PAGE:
Libertarian business owners tend to prefer Republicans to Democrats, especially at the state and local level. So do many rank-and-file libertarians: socially-liberal, fiscally-conservative voters preferred Trump over Clinton by a 12% margin in 2016, viewing Trump as the lesser of two evils.
But intellectuals or academics who claim to be libertarian often prefer Democrats or left-wing candidates who oppose the free market. For example, the self-styled “non-Lockean Libertarian” professor Jacob Levy proudly boasts that he voted both for Democrat Barack Obama, and for Canadian Liberal Prime Minister Justin Trudeau, over Trudeau’s more market-friendly rivals in the Conservative Party.
In Virginia, libertarian social-issues activists even went into the Democratic Primary to vote for a socialist challenger to Richard Saslaw, the Democratic leader in the state senate, because Saslaw used to be tough on crime. Even though he isn’t any more. His district is so left-wing that the socialist, Yasmine Taeb, could easily have won the general election had she won the Democratic primary, which she narrowly lost.
Libertarian think-tank employees who focus on trendy social issues also tweeted out Daily Kos articles reminding people to help the Democrats take over the Virginia state legislature in 2019. Some falsely claimed that Virginia Democrats were moderate, pro-Second Amendment, and not anti-business. Nothing could have been further from the truth. Virginia’s Democratic legislature is now restricting guns, and rewriting state labor, wage, and discrimination laws in ways that will bankrupt many small businesses, and may wipe out well over 100,000 jobs.
Supporters of Gary Johnson, the 2016 Libertarian presidential candidate, were quoted by newspapers in November 2019 as saying they voted for the Democrats in state legislative races, out of antipathy to Donald Trump. One wonders whether they regret their choice now. A purportedly libertarian lawyer and blogger who lives in Prince William County voted to elect and re-elect socialist Lee Carter as his delegate. Carter is a self-described Democratic Socialist who ousted a senior Republican delegate in the 2017 election, and was easily reelected in 2019.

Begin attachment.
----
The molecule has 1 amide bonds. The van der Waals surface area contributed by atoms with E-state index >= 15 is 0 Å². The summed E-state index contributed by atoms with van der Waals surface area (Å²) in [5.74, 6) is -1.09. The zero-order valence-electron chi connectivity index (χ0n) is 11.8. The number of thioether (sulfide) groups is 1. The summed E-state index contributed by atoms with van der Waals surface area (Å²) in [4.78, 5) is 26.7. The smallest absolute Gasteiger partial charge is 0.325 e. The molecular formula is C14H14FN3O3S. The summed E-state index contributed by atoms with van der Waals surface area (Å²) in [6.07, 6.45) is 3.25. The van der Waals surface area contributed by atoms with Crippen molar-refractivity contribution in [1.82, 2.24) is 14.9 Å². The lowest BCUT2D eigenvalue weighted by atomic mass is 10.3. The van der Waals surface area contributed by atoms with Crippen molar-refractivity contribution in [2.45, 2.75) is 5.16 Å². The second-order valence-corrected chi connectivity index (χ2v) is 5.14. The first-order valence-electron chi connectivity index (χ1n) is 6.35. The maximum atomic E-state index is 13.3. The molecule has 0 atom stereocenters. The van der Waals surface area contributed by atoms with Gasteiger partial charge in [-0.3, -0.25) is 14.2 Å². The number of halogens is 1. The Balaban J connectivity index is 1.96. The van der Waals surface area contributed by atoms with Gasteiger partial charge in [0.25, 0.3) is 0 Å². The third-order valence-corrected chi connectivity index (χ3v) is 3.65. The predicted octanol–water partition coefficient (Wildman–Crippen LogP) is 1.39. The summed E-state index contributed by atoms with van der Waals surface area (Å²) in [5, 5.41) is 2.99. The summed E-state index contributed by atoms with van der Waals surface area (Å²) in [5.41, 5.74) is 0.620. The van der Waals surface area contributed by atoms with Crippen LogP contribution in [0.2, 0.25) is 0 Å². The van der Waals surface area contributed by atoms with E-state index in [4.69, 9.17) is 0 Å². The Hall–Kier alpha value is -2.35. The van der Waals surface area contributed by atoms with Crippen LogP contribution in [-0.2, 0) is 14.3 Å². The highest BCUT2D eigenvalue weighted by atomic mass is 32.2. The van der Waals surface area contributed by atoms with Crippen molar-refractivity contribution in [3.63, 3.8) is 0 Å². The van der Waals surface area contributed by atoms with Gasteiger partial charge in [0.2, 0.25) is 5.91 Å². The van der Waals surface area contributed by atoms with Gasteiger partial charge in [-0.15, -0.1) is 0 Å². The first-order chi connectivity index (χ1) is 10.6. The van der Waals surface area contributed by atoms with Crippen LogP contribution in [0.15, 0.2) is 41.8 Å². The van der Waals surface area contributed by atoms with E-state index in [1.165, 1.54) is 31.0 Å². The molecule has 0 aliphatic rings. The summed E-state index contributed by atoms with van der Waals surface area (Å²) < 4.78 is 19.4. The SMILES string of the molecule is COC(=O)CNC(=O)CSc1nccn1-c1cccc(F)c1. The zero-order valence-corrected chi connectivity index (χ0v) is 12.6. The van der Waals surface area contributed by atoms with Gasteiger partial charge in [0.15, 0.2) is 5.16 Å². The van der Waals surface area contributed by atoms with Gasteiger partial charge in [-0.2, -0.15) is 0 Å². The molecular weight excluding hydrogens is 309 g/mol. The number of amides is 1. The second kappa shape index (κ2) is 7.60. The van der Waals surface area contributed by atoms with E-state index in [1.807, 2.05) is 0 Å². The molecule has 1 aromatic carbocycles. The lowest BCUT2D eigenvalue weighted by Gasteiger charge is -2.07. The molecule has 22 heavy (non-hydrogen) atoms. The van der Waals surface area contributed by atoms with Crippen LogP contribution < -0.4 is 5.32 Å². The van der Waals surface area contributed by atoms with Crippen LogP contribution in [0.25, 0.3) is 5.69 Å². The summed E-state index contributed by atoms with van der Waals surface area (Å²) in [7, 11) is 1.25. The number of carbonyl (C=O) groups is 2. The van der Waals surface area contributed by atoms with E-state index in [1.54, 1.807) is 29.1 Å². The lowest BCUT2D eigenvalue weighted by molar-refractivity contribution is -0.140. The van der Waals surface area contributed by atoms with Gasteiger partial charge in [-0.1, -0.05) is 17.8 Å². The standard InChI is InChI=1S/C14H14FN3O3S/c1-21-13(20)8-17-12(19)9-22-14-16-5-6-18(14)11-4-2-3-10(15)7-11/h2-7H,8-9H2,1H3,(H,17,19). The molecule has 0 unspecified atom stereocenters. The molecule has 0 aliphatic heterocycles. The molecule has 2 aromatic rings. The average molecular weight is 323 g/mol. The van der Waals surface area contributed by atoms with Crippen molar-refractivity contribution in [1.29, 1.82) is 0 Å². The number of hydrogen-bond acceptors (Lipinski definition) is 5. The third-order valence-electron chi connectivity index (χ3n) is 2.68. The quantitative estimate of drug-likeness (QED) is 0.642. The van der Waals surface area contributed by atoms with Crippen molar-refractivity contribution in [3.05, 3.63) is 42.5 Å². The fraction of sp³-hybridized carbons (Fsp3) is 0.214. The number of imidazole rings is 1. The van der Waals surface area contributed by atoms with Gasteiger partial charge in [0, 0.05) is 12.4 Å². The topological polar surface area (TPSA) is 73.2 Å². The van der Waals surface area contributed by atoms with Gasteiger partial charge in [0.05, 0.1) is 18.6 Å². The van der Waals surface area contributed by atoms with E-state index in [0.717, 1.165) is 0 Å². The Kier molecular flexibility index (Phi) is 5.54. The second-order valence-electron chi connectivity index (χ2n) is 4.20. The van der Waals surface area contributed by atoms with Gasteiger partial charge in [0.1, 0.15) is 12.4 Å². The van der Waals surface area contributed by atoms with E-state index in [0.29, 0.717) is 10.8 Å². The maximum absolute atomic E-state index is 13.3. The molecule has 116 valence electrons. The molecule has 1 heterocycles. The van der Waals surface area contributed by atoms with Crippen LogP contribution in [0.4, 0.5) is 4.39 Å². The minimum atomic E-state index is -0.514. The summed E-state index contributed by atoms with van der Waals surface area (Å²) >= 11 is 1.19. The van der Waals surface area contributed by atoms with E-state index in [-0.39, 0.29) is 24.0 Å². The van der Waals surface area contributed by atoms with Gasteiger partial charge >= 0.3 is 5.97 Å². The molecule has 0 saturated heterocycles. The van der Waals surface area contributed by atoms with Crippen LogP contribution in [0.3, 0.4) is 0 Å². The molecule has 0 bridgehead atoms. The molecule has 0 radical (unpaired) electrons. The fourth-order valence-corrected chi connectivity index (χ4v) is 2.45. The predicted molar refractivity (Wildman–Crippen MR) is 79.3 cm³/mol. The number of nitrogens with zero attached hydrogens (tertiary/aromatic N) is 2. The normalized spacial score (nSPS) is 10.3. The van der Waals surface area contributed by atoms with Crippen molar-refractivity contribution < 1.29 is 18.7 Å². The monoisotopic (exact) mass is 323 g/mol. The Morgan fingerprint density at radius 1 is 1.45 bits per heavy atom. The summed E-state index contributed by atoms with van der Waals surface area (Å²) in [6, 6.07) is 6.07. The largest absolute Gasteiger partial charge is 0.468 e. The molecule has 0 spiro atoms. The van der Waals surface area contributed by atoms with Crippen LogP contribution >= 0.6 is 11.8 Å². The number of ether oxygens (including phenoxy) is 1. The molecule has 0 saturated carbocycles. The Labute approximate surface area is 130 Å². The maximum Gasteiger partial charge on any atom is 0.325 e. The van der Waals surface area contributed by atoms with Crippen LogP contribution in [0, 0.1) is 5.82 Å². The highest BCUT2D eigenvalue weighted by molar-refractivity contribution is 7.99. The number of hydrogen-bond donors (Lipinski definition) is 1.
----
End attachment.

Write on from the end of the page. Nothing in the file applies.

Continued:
In helping the Democrats take over Virginia, libertarian intellectuals paid no attention to the value of free markets or the concerns of libertarians in the business world. Business will be harmed by the Democratic takeover in Virginia, and the Democrats’ anti-market policies. Countless jobs will be lost. Libertarian business owners realize this. A libertarian business owner has to meet a payroll and deal with the objective realities of the marketplace. Wishful thinking has no place in running a business. A small business owner who makes decisions based on wishful thinking swiftly goes bankrupt. Business owners also develop keen insight into the costs and real-world consequences of government regulations, because their profit margin is typically small, and even regulations that add a few percent to their costs can thus bankrupt them.
By contrast, “libertarian” intellectuals and academics who focus on social issues are often out of touch with reality, and place a low priority on free-market economics. As George Orwell noted, “There are some ideas so absurd that only an intellectual could believe them.” Libertarian intellectuals — and many libertarian political candidates — may pay lip service to the value of the free market, but it is not a priority for them compared to trendy social issues like “criminal justice reform” that benefits all death row inmates regardless of their crime or their guilt.
Intellectuals may be less enthusiastic about the free market than business owners are, out of self-regard and envy, as the political economist Joseph Schumpeter pointed out generations ago. Intellectuals generally view themselves as smarter than other people, but in the free-market system they don’t make more money than those other people, which they consciously or subconsciously resent. This makes some intellectuals socialists who outright oppose the free market. And it makes other intellectuals more tepid in their support of the free market than they otherwise would be, like the Libertarian intellectual who is always prattling about some trendy social issue, but can’t bring himself to criticize government price, wage or labor regulations that wipe out countless businesses and destroy hundreds of thousands of jobs. That Libertarian intellectual may pay lip service to the virtue of the free market, but he has no passion for it, because the free market means that someone with practical skills can make more money than the intellectual does despite having a smaller vocabulary or less book knowledge.